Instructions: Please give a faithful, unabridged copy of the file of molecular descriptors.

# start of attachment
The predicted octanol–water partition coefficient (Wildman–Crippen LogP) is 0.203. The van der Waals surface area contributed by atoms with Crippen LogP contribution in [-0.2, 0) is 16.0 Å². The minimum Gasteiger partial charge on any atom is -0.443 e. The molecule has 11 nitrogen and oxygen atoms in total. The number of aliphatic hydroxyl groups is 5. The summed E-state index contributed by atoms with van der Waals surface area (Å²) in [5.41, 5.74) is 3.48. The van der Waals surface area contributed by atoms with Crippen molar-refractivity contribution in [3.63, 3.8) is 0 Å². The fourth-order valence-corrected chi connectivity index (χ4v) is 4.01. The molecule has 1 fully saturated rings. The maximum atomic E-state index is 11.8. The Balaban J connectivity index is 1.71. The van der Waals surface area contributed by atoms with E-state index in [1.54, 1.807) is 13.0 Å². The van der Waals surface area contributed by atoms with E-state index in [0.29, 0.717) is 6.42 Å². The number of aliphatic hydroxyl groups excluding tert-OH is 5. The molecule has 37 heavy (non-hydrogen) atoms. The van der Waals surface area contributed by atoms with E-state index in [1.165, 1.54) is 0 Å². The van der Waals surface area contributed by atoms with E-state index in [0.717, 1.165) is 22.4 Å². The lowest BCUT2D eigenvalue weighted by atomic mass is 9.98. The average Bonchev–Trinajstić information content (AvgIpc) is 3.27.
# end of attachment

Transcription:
The predicted octanol–water partition coefficient (Wildman–Crippen LogP) is 0.203. The van der Waals surface area contributed by atoms with Crippen LogP contribution in [-0.2, 0) is 16.0 Å². The minimum Gasteiger partial charge on any atom is -0.443 e. The molecule has 11 nitrogen and oxygen atoms in total. The number of aliphatic hydroxyl groups is 5. The summed E-state index contributed by atoms with van der Waals surface area (Å²) in [5.41, 5.74) is 3.48. The van der Waals surface area contributed by atoms with Crippen molar-refractivity contribution in [3.63, 3.8) is 0 Å². The fourth-order valence-corrected chi connectivity index (χ4v) is 4.01. The molecule has 1 fully saturated rings. The maximum atomic E-state index is 11.8. The Balaban J connectivity index is 1.71. The van der Waals surface area contributed by atoms with E-state index in [1.54, 1.807) is 13.0 Å². The van der Waals surface area contributed by atoms with E-state index in [0.29, 0.717) is 6.42 Å². The number of aliphatic hydroxyl groups excluding tert-OH is 5. The molecule has 37 heavy (non-hydrogen) atoms. The van der Waals surface area contributed by atoms with E-state index in [1.165, 1.54) is 0 Å². The van der Waals surface area contributed by atoms with E-state index in [0.717, 1.165) is 22.4 Å². The lowest BCUT2D eigenvalue weighted by atomic mass is 9.98. The average Bonchev–Trinajstić information content (AvgIpc) is 3.27.